In an interview with the AP, Avenatti said he would not provide additional details about Swetnick's allegations, saying they want to see an FBI investigation. He said they expect to release additional names and evidence in "coming weeks."
Avenatti also represents Stormy Daniels, who alleges she was paid to keep a sexual relationship with Trump quiet. The publicity-friendly attorney has said he's considering competing for the 2020 Democratic presidential nomination.
Sen. Lindsey Graham, R-S.C., a Trump ally, warned Republicans not to "bail out" on Kavanaugh.
"Just when you thought it couldn't get any worse, it just did," he said in a written statement. "The lawyer to porn stars has just taken this debacle to an even lower level."
No. 2 Senate GOP leader John Cornyn said the Judiciary panel had asked for interviews and information on new accusations, but he didn't indicate the hearing or planned votes would be delayed.
"The longer this nomination sits out there the more you're going to get reckless allegations that have no basis in fact," he said.
On the other side, Senate Minority Leader Chuck Schumer of New York said Kavanaugh should withdraw his nomination.
Also on Wednesday, Ford's lawyers said they'd given the Judiciary Committee sworn statements from four people who say Ford told them well before Trump nominated Kavanaugh to the court this summer that she had been sexually assaulted when she was much younger. According to all four, she either named Kavanaugh as the assailant or described the attacker as a "federal judge."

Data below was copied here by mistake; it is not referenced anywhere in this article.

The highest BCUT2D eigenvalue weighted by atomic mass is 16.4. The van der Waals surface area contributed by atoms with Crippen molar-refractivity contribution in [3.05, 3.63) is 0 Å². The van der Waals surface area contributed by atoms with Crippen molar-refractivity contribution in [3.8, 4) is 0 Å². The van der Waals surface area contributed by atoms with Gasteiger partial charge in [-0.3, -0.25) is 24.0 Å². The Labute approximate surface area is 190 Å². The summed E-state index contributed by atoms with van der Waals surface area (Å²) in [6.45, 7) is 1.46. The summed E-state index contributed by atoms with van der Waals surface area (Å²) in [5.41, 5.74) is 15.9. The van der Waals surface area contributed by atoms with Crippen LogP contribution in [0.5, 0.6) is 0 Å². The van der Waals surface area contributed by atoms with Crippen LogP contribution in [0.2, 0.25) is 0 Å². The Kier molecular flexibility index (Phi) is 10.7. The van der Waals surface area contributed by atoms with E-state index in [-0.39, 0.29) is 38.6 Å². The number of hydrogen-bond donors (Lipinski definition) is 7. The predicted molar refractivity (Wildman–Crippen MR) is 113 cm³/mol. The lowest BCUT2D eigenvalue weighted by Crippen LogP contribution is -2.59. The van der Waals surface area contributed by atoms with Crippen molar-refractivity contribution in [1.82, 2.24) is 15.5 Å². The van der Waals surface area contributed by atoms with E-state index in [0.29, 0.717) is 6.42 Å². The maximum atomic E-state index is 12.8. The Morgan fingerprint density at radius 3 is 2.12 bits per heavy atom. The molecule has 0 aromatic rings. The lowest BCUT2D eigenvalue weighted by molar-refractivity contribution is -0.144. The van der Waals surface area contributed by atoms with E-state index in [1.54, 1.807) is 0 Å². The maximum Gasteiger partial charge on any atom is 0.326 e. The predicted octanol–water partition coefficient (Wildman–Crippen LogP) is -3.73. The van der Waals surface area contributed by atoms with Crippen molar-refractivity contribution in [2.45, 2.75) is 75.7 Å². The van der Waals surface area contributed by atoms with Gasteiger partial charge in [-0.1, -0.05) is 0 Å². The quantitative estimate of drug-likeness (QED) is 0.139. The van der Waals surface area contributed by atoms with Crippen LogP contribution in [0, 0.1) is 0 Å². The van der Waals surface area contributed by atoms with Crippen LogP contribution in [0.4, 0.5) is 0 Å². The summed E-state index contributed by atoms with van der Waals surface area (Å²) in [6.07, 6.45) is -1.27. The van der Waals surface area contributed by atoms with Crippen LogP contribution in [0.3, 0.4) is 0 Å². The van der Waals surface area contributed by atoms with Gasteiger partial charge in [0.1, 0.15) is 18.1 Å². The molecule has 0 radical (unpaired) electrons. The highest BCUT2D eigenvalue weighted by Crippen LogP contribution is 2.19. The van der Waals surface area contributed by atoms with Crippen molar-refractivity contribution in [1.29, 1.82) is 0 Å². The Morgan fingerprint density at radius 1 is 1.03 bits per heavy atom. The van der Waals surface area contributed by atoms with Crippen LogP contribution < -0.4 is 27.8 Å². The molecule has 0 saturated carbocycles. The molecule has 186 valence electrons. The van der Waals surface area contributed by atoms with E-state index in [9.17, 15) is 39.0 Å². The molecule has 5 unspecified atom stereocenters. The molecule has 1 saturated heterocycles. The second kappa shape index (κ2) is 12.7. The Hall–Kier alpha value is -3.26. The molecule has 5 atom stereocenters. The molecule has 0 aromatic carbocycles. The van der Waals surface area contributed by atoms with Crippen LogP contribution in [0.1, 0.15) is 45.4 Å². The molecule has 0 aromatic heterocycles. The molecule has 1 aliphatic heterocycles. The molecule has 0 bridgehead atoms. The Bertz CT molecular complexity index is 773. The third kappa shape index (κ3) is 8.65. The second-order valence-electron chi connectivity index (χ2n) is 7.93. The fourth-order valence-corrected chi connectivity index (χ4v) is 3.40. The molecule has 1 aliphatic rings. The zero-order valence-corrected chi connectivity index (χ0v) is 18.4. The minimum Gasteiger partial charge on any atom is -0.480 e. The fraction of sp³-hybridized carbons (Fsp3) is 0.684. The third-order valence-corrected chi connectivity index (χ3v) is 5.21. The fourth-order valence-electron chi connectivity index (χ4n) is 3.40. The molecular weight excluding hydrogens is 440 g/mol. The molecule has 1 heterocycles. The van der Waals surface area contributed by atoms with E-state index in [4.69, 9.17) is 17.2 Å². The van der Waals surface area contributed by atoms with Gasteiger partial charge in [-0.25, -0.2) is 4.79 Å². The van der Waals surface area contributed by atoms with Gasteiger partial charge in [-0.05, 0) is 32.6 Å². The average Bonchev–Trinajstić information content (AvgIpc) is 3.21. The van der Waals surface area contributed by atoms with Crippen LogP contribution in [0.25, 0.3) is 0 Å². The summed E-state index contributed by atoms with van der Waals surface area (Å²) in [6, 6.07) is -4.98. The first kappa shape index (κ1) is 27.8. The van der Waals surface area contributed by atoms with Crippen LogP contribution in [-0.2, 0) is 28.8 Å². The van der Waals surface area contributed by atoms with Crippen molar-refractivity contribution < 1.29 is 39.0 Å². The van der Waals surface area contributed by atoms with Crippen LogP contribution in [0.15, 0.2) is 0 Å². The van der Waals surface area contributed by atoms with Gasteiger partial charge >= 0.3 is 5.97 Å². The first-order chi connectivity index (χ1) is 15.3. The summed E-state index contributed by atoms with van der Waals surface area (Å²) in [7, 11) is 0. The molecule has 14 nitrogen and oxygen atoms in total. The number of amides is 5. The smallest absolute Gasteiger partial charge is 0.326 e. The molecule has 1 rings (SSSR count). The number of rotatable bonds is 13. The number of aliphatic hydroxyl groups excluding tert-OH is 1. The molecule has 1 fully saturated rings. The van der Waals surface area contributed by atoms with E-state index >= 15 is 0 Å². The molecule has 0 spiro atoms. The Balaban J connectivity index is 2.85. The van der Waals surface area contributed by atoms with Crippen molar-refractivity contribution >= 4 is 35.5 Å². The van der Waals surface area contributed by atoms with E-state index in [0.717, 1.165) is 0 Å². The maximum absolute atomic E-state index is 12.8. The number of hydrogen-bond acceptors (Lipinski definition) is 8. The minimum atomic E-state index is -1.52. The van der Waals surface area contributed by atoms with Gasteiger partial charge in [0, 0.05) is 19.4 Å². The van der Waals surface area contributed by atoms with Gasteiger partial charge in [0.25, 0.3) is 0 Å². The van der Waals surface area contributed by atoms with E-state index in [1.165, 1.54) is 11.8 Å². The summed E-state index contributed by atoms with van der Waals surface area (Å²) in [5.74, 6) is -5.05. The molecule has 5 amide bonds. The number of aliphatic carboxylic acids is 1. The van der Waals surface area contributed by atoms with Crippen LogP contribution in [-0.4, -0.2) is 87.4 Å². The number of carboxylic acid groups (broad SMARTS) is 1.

Those documents could have weight because people who Ford has said were at the party she's described have not corroborated her account.
In one statement, family friend Keith Koegler said he wrote to Ford in a June 29 email, "I remember you telling me about him, but I don't remember his name. Do you mind telling me so I can read about him?"
"Brett Kavanaugh," Ford responded by email, according to Koegler, her son's baseball team coach.
Committee Chairman Grassley said Arizona prosecutor Rachel Mitchell will be brought in to handle questioning of Kavanaugh and Ford. Mitchell comes from the Maricopa County Attorney's Office in Phoenix, where she is the chief of the Special Victims Division, which covers sex crimes and family violence.
Associated Press writers Kevin Freking, Mary Clare Jalonick, Padmananda Rama and Matthew Daly, contributed to this report.